About the second question — for me, it was always very clear that I wanted to return to competing.

It sounds like you’ve grown a lot as a person and a player in your time away.

It really made me understand how important it is to surround myself with the right people and how those people can help me achieve my goals. Being the best individual player I can be isn’t enough. If I focus on myself, and avoid doing shitty things like I did before, than I know I can reach my goals. I believe in me and I want other people to believe in me as well because I’ve grown a lot as a person over this past year. I reached out to Detain to apologize about what I said to him about his family in a match. It happened in the heat of the moment when he was shooting my body in the middle of a match. A few of my Spanish friends helped me put out a statement a few weeks ago as well in English. What I can do now is demonstrate to people who I am with my actions. 

Since you’ve returned, there have been mixed reactions. Some in the community like Parasite and Surge head coach Fenix have shown support for you. Others oppose your return. How do you feel?

I think that’s normal. I want to thank the people who showed support for me. Especially from the CDL community and the fact that they know who I am and take the time to even think about helping me means so much to me. I just want to have a fair chance at playing CoD, just like anyone else.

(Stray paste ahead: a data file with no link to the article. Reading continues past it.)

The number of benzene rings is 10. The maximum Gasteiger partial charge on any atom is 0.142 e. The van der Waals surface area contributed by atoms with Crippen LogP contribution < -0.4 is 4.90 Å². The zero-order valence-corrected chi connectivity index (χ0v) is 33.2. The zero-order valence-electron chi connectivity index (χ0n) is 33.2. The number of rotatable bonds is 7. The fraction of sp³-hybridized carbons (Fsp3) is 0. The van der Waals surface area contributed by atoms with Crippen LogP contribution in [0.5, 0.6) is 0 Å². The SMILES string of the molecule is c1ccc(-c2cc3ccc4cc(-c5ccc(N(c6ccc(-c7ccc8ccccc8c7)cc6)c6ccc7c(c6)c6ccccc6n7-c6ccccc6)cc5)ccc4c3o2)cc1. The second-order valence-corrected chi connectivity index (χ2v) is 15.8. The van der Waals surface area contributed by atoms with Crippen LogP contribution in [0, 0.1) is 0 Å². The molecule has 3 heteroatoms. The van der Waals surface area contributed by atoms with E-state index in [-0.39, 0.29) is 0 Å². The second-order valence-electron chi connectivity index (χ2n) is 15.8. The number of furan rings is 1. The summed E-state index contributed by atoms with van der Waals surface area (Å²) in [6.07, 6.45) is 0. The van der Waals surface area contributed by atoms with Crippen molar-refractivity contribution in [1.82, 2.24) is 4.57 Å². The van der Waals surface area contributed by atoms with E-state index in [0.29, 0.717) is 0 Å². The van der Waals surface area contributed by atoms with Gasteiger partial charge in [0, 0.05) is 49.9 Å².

For people in the community who don’t support me, I respect their opinions. I understand that they’re angry over what I’ve done in the past. All I can ask for from them is the opportunity to let me show who I am now. I’m not the stupid kid who made a bad decision. I want to show them who I am now and that all I want is a fair chance to compete. If I don’t play well, they can say anything they want to say about me. But just give me a chance to play.

You’ve made the decision to fund your whole team’s attendance in Boston. Is this your way of showing your passion and desire to compete?

This is correct. I don’t come from a wealthy family, so I paid for my entire team’s trip to Boston [over $3,000 USD] with money I saved up from working over the past year. We weren’t allowed to practice against the best teams in Europe, and all I want is to be able to compete against the best players. What teams in Europe have done hurts my entire team [SupeR, YaKo, Sukry]. It was hard for my teammates to find a sponsor because of what other players said about me to esports organizations. I think we deserve another chance and I hope to prove in Boston alongside my team that I’ve earned it.

(*After this article was written, RenKoR, SupeR, YaKo, and Sukry were sponsored by PRS Gaming to attend the Boston Major Challengers event)

RenKoR (right) with his teammate SupeR (left) in Boston. From the player’s Twitter account

Thank you for taking the time to talk to us. Any final comments, David?

Thank you for hearing out my side of the story. I really appreciate you allowing me the opportunity to explain my perspective in this situation and for sharing it with the community. All I can do now is play this weekend and let my game and my passion speak for itself.

RenKoR, SupeR, YaKo, and Sukry will be playing under PRS Gaming this weekend. The matches from the Boston Breach Challengers event will be broadcast on the Call of Duty Bravo channel.

RenKoR’s Twitter account can be found here.

This article included contributions from LordJosh, PescaroDB, and the Breaking Point editorial staff.

Author: LordJosh